The IRONMAN trial, presented at AHA 2022, adds further support to the known benefits of intravenous (IV) iron therapy in patients with heart failure (HF) with reduced ejection fraction and iron deficiency, but narrowly misses the primary end point of hospitalization for HF and cardiovascular death.

Previous studies had shown the benefits of IV ferric carboxymaltose therapy at 24 weeks of follow-up. The IRONMAN trial aimed to assess the longer-term efficacy and safety of a different iron preparation, ferric derisomaltose, in a broader range of patients. The trial included 1,137 patients with HF, left ventricular ejection fraction ≤45% and iron deficiency, who were randomly assigned to receive IV ferric derisomaltose or usual care. After a median of 2.7 years, IV ferric derisomaltose non-significantly reduced the rate of the primary end point by 18% compared with usual care (P = 0.070). However, the trial was affected by the COVID-19 pandemic. “There were substantial periods of time when we couldn’t assess patients in person and see if they had re-developed iron deficiency and re-dose if necessary,” says trial investigator Ian Ford. Therefore, they prespecified a COVID-19 sensitivity analysis. “The data confirmed the negative effect of the pandemic and suggested that the magnitude of benefit of IV ferric derisomaltose was even higher, with a 24% reduction in risk of HF hospitalization and cardiovascular death (P = 0.047),” says trial investigator Paul Kalra. The treatment was safe, with no overall excess in serious adverse events and fewer cardiac serious adverse events.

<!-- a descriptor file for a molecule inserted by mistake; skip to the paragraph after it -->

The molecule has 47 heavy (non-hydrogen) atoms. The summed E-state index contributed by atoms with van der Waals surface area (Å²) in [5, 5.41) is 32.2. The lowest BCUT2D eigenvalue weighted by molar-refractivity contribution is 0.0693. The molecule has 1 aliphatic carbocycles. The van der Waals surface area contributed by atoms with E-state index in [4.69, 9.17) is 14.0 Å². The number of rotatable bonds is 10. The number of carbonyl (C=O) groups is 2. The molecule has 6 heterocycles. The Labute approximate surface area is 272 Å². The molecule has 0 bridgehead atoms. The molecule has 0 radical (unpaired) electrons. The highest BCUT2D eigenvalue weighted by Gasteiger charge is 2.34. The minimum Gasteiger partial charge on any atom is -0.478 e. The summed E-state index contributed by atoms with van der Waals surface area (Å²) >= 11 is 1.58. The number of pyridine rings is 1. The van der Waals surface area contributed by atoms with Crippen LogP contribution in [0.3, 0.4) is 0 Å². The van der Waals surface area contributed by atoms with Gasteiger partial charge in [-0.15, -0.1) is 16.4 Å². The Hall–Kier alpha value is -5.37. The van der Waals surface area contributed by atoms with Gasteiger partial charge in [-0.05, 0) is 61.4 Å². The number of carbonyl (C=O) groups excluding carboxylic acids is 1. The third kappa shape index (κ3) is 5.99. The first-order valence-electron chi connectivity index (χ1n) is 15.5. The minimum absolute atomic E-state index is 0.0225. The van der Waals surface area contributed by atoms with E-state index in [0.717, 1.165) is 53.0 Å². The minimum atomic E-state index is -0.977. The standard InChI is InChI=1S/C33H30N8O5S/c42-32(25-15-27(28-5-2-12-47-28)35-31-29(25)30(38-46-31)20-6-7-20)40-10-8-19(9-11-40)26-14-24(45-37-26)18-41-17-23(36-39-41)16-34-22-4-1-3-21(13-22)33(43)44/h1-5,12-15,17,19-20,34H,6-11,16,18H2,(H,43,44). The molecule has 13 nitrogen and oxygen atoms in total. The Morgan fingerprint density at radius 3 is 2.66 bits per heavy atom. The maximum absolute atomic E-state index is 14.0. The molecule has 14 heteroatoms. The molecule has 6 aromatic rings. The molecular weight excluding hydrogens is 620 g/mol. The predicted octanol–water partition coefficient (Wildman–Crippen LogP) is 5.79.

“We believe the results of IRONMAN, building on previous data, demonstrate that correcting iron deficiency with IV iron can improve patient wellbeing and reduce the risk of HF hospitalization in a broad range of patients with HF,” says Ford. “These results are likely to influence clinical practice and guidelines,” adds Kalra.